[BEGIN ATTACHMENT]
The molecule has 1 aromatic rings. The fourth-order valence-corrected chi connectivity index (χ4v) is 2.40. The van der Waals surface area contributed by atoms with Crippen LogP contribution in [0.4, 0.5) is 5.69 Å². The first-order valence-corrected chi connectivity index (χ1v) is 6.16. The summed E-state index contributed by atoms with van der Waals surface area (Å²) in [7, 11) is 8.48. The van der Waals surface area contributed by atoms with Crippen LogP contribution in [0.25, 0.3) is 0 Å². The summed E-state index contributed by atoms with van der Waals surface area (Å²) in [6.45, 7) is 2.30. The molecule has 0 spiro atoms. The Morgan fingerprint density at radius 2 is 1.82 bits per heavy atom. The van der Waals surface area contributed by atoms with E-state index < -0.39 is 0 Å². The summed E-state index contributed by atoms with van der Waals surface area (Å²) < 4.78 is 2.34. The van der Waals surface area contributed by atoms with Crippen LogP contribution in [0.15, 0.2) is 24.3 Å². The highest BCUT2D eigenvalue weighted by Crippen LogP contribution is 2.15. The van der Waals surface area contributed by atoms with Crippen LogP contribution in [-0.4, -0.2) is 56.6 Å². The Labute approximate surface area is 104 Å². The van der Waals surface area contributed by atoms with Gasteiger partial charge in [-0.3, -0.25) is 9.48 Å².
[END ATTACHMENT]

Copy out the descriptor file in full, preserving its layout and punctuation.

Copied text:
The molecule has 1 aromatic rings. The fourth-order valence-corrected chi connectivity index (χ4v) is 2.40. The van der Waals surface area contributed by atoms with Crippen LogP contribution in [0.4, 0.5) is 5.69 Å². The first-order valence-corrected chi connectivity index (χ1v) is 6.16. The summed E-state index contributed by atoms with van der Waals surface area (Å²) in [7, 11) is 8.48. The van der Waals surface area contributed by atoms with Crippen LogP contribution in [0.25, 0.3) is 0 Å². The summed E-state index contributed by atoms with van der Waals surface area (Å²) in [6.45, 7) is 2.30. The molecule has 0 spiro atoms. The Morgan fingerprint density at radius 2 is 1.82 bits per heavy atom. The van der Waals surface area contributed by atoms with E-state index < -0.39 is 0 Å². The summed E-state index contributed by atoms with van der Waals surface area (Å²) < 4.78 is 2.34. The van der Waals surface area contributed by atoms with Crippen LogP contribution in [0.15, 0.2) is 24.3 Å². The highest BCUT2D eigenvalue weighted by Crippen LogP contribution is 2.15. The van der Waals surface area contributed by atoms with Crippen LogP contribution in [-0.4, -0.2) is 56.6 Å². The Labute approximate surface area is 104 Å². The van der Waals surface area contributed by atoms with Gasteiger partial charge in [-0.3, -0.25) is 9.48 Å².